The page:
With its interests typically coinciding with those of the NAB, which shares many of the same members, the Association of Maximum Service Television (MSTV)’s board of directors has voted to merge with the NAB and cease operations. The move was apparently done in an effort to save cost and eliminate redundant educational and lobbying efforts. It’s estimated that about 90 percent of MSTV members were also members of NAB.
Made up of highly technical executives and working engineers, MSTV has lobbied Capitol Hill on behalf of broadcasters since the early days of TV broadcasting, helping to usher in color TV and later the transition to DTV for American viewers, among other key industry initiatives. Current MSTV President David Donovan has been a staunch defender of limiting unlicensed devices from operating in the white spaces of broadcast spectrum. His bid has been largely unsuccessful, however. The FCC has granted nine companies, including Google, the opportunity to manage databases that will coordinate the usage of white spaces for high-speed wireless broadband networking.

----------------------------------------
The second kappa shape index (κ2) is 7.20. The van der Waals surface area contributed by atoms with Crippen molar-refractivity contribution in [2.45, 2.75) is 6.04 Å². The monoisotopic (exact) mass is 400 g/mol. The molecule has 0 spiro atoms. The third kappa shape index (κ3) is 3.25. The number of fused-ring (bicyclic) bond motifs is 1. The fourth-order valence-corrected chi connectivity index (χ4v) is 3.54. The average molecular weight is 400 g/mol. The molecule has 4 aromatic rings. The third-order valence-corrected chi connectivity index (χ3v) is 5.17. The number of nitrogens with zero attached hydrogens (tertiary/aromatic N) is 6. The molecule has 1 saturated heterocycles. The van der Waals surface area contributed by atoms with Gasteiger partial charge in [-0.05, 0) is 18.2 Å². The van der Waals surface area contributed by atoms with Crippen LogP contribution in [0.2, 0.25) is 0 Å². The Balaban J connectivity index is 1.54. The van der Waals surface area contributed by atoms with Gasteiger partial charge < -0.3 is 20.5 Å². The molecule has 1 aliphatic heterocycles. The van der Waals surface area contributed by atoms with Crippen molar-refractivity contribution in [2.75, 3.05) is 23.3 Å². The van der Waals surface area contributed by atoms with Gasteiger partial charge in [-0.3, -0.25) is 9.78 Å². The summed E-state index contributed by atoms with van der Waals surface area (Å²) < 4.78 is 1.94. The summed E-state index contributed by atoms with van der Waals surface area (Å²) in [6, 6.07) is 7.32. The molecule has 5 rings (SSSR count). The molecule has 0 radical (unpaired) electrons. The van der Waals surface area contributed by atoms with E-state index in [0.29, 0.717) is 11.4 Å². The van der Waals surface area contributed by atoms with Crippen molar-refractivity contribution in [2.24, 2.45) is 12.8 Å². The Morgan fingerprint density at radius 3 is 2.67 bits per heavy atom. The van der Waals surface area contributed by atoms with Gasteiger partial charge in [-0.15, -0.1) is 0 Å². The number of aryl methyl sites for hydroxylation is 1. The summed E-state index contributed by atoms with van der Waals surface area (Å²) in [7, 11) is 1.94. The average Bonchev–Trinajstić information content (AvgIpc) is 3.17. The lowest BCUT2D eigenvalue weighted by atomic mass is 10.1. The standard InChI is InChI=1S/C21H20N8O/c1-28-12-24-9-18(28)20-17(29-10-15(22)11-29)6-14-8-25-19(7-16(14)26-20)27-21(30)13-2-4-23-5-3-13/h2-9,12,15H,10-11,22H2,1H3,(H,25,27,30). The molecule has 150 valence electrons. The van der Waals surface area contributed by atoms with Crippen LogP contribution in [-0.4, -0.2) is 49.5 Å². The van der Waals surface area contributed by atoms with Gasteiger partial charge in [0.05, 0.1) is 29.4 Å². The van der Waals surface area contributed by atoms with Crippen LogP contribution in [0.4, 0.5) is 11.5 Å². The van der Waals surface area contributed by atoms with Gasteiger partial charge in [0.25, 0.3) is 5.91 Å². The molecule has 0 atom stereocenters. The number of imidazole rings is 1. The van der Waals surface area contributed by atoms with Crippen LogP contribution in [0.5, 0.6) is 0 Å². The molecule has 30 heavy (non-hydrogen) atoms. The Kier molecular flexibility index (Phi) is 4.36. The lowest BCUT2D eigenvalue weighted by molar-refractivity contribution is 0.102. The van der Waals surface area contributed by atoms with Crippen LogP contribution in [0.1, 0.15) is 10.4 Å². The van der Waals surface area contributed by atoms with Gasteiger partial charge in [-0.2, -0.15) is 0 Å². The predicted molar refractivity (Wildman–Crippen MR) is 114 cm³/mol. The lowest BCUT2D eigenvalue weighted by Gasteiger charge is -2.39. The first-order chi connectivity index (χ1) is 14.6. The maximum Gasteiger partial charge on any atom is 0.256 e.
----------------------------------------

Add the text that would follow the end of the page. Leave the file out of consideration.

MSTV represented more than 400 local TV stations, while the NAB has around 7500 TV, radio and network members. TV executives serving on both boards included Martin Franks, executive vice president of planning and policy for CBS; and TV chief executives Paul McTear of Raycom, Dunia Shive of Belo, Brandon Burgess of ION Media and Alan Frank of Post-Newsweek Stations.
In a statement, the NAB said the MSTV’s legacy would be continued under the leadership of NAB president and CEO Gordon Smith. It said the merger “complements the NAB board’s strategic direction to elevate technology issues within the organization, with the goal of ensuring a bright future for broadcasting in an increasingly technological and complex digital media world.”
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